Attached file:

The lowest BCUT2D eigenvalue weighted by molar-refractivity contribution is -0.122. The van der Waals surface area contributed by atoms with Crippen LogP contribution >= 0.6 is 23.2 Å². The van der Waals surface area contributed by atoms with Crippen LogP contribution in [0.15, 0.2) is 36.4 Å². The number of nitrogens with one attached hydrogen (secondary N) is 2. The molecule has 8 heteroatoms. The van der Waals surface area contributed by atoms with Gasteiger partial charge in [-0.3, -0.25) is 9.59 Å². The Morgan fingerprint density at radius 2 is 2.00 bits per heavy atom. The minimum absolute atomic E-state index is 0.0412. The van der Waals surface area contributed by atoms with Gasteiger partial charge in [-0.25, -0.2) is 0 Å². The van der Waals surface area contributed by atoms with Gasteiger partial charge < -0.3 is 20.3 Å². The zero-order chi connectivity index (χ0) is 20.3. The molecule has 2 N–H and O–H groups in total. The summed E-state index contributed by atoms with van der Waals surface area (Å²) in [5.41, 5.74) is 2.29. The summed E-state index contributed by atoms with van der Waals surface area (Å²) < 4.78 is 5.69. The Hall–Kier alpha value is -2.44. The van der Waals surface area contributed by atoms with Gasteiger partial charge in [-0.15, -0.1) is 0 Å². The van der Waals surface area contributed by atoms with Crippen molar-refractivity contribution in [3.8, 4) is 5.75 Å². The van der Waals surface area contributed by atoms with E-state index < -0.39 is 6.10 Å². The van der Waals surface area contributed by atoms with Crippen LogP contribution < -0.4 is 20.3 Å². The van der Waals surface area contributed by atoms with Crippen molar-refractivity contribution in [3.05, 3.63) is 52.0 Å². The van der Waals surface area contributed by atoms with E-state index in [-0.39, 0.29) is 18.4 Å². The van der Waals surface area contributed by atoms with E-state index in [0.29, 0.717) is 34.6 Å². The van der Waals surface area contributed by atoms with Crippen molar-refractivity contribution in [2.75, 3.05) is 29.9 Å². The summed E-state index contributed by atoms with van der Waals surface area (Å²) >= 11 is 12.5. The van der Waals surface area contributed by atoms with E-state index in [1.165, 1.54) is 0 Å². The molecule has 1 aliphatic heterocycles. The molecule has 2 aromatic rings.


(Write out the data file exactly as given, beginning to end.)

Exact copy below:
The lowest BCUT2D eigenvalue weighted by molar-refractivity contribution is -0.122. The van der Waals surface area contributed by atoms with Crippen LogP contribution >= 0.6 is 23.2 Å². The van der Waals surface area contributed by atoms with Crippen LogP contribution in [0.15, 0.2) is 36.4 Å². The number of nitrogens with one attached hydrogen (secondary N) is 2. The molecule has 8 heteroatoms. The van der Waals surface area contributed by atoms with Gasteiger partial charge in [-0.3, -0.25) is 9.59 Å². The Morgan fingerprint density at radius 2 is 2.00 bits per heavy atom. The minimum absolute atomic E-state index is 0.0412. The van der Waals surface area contributed by atoms with Gasteiger partial charge in [-0.25, -0.2) is 0 Å². The van der Waals surface area contributed by atoms with Gasteiger partial charge < -0.3 is 20.3 Å². The zero-order chi connectivity index (χ0) is 20.3. The molecule has 2 N–H and O–H groups in total. The summed E-state index contributed by atoms with van der Waals surface area (Å²) in [5.41, 5.74) is 2.29. The summed E-state index contributed by atoms with van der Waals surface area (Å²) < 4.78 is 5.69. The Hall–Kier alpha value is -2.44. The van der Waals surface area contributed by atoms with Gasteiger partial charge in [-0.15, -0.1) is 0 Å². The van der Waals surface area contributed by atoms with Crippen molar-refractivity contribution in [3.8, 4) is 5.75 Å². The van der Waals surface area contributed by atoms with E-state index < -0.39 is 6.10 Å². The van der Waals surface area contributed by atoms with Crippen LogP contribution < -0.4 is 20.3 Å². The van der Waals surface area contributed by atoms with Crippen molar-refractivity contribution in [3.05, 3.63) is 52.0 Å². The van der Waals surface area contributed by atoms with E-state index in [-0.39, 0.29) is 18.4 Å². The van der Waals surface area contributed by atoms with E-state index in [0.29, 0.717) is 34.6 Å². The van der Waals surface area contributed by atoms with Crippen molar-refractivity contribution in [2.75, 3.05) is 29.9 Å². The summed E-state index contributed by atoms with van der Waals surface area (Å²) >= 11 is 12.5. The van der Waals surface area contributed by atoms with E-state index in [1.165, 1.54) is 0 Å². The molecule has 1 aliphatic heterocycles. The molecule has 2 aromatic rings.